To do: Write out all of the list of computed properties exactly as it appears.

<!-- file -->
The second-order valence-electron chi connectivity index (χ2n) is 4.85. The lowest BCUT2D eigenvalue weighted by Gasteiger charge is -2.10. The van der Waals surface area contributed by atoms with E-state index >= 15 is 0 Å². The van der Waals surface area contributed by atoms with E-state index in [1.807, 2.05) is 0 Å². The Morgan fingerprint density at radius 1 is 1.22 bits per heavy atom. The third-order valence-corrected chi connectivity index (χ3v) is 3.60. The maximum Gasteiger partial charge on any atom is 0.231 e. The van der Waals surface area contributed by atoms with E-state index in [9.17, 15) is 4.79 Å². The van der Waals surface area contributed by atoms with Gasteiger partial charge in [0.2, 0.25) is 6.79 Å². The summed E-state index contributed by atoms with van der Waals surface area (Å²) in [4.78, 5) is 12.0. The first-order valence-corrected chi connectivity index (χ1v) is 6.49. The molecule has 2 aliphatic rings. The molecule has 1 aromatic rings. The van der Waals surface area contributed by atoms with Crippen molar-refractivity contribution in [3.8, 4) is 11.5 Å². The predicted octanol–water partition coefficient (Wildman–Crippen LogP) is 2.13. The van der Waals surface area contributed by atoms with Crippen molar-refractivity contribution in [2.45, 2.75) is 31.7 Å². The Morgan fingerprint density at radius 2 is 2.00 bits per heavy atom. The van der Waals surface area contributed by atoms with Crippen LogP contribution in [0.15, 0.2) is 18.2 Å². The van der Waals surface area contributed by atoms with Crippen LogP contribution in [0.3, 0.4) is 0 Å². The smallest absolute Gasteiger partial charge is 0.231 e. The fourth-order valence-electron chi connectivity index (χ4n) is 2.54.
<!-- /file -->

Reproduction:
The second-order valence-electron chi connectivity index (χ2n) is 4.85. The lowest BCUT2D eigenvalue weighted by Gasteiger charge is -2.10. The van der Waals surface area contributed by atoms with E-state index >= 15 is 0 Å². The van der Waals surface area contributed by atoms with E-state index in [1.807, 2.05) is 0 Å². The Morgan fingerprint density at radius 1 is 1.22 bits per heavy atom. The third-order valence-corrected chi connectivity index (χ3v) is 3.60. The maximum Gasteiger partial charge on any atom is 0.231 e. The van der Waals surface area contributed by atoms with E-state index in [9.17, 15) is 4.79 Å². The van der Waals surface area contributed by atoms with Gasteiger partial charge in [0.2, 0.25) is 6.79 Å². The summed E-state index contributed by atoms with van der Waals surface area (Å²) in [4.78, 5) is 12.0. The first-order valence-corrected chi connectivity index (χ1v) is 6.49. The molecule has 2 aliphatic rings. The molecule has 1 aromatic rings. The van der Waals surface area contributed by atoms with Crippen molar-refractivity contribution in [3.8, 4) is 11.5 Å². The predicted octanol–water partition coefficient (Wildman–Crippen LogP) is 2.13. The van der Waals surface area contributed by atoms with Crippen molar-refractivity contribution in [2.45, 2.75) is 31.7 Å². The Morgan fingerprint density at radius 2 is 2.00 bits per heavy atom. The van der Waals surface area contributed by atoms with Crippen LogP contribution in [0.15, 0.2) is 18.2 Å². The van der Waals surface area contributed by atoms with Crippen LogP contribution in [0.3, 0.4) is 0 Å². The smallest absolute Gasteiger partial charge is 0.231 e. The fourth-order valence-electron chi connectivity index (χ4n) is 2.54.